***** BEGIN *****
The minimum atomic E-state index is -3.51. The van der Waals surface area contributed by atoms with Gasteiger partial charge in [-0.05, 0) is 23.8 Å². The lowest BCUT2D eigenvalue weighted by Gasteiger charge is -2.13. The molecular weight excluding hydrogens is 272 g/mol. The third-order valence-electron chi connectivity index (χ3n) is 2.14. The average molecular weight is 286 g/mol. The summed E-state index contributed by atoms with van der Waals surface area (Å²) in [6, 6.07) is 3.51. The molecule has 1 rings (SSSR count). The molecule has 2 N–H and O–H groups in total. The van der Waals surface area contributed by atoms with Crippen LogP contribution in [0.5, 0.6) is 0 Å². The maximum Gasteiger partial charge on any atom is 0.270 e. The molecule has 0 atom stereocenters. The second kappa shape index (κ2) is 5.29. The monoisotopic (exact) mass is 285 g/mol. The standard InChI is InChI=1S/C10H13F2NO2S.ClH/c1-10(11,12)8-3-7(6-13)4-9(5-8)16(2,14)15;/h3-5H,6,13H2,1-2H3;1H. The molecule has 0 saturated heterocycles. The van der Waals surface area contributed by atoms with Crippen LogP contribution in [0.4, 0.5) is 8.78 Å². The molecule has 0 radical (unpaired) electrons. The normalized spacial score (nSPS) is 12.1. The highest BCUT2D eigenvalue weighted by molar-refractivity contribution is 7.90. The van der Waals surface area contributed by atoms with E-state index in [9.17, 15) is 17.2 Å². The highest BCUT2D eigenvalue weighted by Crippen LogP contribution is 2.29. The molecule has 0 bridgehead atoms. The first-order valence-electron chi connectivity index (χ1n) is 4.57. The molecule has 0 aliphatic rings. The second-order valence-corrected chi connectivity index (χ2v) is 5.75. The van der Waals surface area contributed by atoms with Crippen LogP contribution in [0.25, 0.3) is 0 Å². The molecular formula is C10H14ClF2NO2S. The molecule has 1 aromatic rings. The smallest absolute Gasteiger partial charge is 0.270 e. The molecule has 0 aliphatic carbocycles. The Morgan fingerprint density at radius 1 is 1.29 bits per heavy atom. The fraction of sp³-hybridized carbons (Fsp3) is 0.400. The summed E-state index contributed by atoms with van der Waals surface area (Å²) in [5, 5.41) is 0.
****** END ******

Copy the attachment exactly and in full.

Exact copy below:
The minimum atomic E-state index is -3.51. The van der Waals surface area contributed by atoms with Gasteiger partial charge in [-0.05, 0) is 23.8 Å². The lowest BCUT2D eigenvalue weighted by Gasteiger charge is -2.13. The molecular weight excluding hydrogens is 272 g/mol. The third-order valence-electron chi connectivity index (χ3n) is 2.14. The average molecular weight is 286 g/mol. The summed E-state index contributed by atoms with van der Waals surface area (Å²) in [6, 6.07) is 3.51. The molecule has 1 rings (SSSR count). The molecule has 2 N–H and O–H groups in total. The van der Waals surface area contributed by atoms with Crippen LogP contribution in [0.5, 0.6) is 0 Å². The maximum Gasteiger partial charge on any atom is 0.270 e. The molecule has 0 atom stereocenters. The second kappa shape index (κ2) is 5.29. The monoisotopic (exact) mass is 285 g/mol. The standard InChI is InChI=1S/C10H13F2NO2S.ClH/c1-10(11,12)8-3-7(6-13)4-9(5-8)16(2,14)15;/h3-5H,6,13H2,1-2H3;1H. The molecule has 0 saturated heterocycles. The van der Waals surface area contributed by atoms with Crippen LogP contribution in [0.4, 0.5) is 8.78 Å². The molecule has 0 radical (unpaired) electrons. The normalized spacial score (nSPS) is 12.1. The highest BCUT2D eigenvalue weighted by molar-refractivity contribution is 7.90. The van der Waals surface area contributed by atoms with E-state index in [9.17, 15) is 17.2 Å². The highest BCUT2D eigenvalue weighted by Crippen LogP contribution is 2.29. The molecule has 0 bridgehead atoms. The first-order valence-electron chi connectivity index (χ1n) is 4.57. The molecule has 0 aliphatic rings. The second-order valence-corrected chi connectivity index (χ2v) is 5.75. The van der Waals surface area contributed by atoms with Crippen LogP contribution in [0.25, 0.3) is 0 Å². The molecular formula is C10H14ClF2NO2S. The molecule has 1 aromatic rings. The smallest absolute Gasteiger partial charge is 0.270 e. The molecule has 0 aliphatic carbocycles. The Morgan fingerprint density at radius 1 is 1.29 bits per heavy atom. The fraction of sp³-hybridized carbons (Fsp3) is 0.400. The summed E-state index contributed by atoms with van der Waals surface area (Å²) in [5, 5.41) is 0.